Letterpress Review

Part Boggle, part territory grab, pure fun

One of the biggest areas that people focus on when discussing the improvement and development of mobile games is graphics. The technological advances of the past few years have provided us with console-esque graphics on mobile devices. That’s amazing, and generally just a stunning sight to look at. But it has, similar to the development of console and computer games, spoiled us. We often turn to those as the shining examples when in actuality, the best displays of the system are in simplistic, creatively designed titles. Looking at Letterpress doesn’t reveal much, but it makes up for plenty when you start playing it.

Designed to look similar to a Boggle board, Letterpress is a game that takes little elements of a lot of familiar games and puts them together to create something new. Players will be challenged to find words on a playing field covered in letters. There is no requirement to make letters connect — just find what you can with the 25 letter tiles provided. Once you make your word, those letters belong to you, marked by your designated color. Your opponent will do the same, with the same goal in mind. This will go back and forth until every tile is possessed by a player. The player with the most tiles claimed at the end of the game wins.

To keep things interesting and to infuse a little more strategy into the game, players have the ability to steal tiles from opponents by using a claimed letter in a new word. Words can’t be duplicated, and the longest form of a word wipes out the base word, so putting together the fullest form of a word is encouraged. There is no way to prevent tile stealing, but it can be slowed by boxing a letter in. This makes it a firm possession of the player, but the opponent can free it up by stealing any tile adjacent to it. You can’t get too possessive of single tiles, though, because there is a full board to claim.

Letterpress - Word Game

The back and forth and strategy elements of Letterpress, not just in crafting words but in crafting tiles and essentially claiming tile territory, are unbelievably addicting. It’s a game unlike Boggle or Scrabble, which limit your vocabulary to grouped or given letters, and allows players to run wild with the game board. If you can find a bunch of words within the same smattering of letters, you can lock down part of the game board and then pick off unclaimed tiles. You can make broad grabs and try to clear the table as quickly as possible, using sizable words as intimidation to your opponent. You can build off another offering, placing a suffix or prefix on a word to regain the already claimed tiles and a few extra. Letterpress is the perfect game for word nerds and strategy-oriented thinkers.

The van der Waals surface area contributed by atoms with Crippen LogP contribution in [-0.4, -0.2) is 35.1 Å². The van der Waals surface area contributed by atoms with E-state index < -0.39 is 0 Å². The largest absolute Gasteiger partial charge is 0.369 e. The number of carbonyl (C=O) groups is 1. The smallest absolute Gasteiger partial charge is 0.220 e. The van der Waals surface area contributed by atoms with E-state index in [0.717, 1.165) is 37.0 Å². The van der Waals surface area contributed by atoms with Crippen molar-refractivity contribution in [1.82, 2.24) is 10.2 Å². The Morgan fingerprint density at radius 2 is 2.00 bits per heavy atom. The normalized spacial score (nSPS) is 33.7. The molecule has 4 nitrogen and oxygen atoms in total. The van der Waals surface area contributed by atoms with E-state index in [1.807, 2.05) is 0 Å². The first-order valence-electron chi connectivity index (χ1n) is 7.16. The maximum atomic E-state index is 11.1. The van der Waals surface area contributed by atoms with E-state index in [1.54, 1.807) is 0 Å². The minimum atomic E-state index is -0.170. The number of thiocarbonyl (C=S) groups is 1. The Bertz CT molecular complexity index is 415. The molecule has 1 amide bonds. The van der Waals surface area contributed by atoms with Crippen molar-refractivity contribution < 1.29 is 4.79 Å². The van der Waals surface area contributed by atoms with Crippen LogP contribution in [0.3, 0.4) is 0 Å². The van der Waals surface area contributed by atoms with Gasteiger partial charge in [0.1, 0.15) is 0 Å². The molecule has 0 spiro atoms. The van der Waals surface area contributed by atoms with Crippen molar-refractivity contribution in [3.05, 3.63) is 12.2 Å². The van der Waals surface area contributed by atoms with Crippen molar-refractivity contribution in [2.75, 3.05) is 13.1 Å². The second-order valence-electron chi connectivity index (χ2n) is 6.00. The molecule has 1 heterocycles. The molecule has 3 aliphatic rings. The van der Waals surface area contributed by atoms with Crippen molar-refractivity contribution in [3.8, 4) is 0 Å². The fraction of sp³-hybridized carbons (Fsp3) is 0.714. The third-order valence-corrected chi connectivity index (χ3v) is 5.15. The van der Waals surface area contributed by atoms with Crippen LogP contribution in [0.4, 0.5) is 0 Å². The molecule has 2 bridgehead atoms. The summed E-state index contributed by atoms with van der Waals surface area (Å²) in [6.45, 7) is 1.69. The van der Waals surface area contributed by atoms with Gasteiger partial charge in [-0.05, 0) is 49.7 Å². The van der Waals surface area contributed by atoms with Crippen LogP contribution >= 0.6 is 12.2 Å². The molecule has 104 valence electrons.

Every game you will play will be against an online opponent. Whether that is a friend or a stranger from the Game Center matchmaker is up to you, but there is no single player or pass-and-play option. That may be the game’s only downfall; Even the in-game purchase in this title is totally reasonable and worthwhile. You can play the game for free but will be stuck with the default theme–not a big deal at all–and won’t be able to see the already-used words. It’s a small benefit for a small price–only $0.99–and comes with the added ability to have more than two games running at any given time.

Letterpress - Word Game

Graphically, Letterpress opts to keep things extremely simple. There is no fancy design; no excessively detailed layout. If it’s not needed, it’s not here. The game instead sticks to bright colors, big letters, and zero clutter, and it works extremely well. If there’s one fault to the system, it’s that you’ll have to clear games off your main screen when they are complete, and doing so wipes out any record of that game. There’s no way to keep track of your previous opponents or see your history, and these things could easily fit in the design without adding clutter. Regardless, the game looks great.

Overall, Letterpress manages to make a new and addicting game with elements of some familiar titles. Its extremely stripped-down look puts focus on the game, and there’s a whole lot to love there. Prepare yourself before diving into this title, because you’re probably not going to put it down after picking it up.

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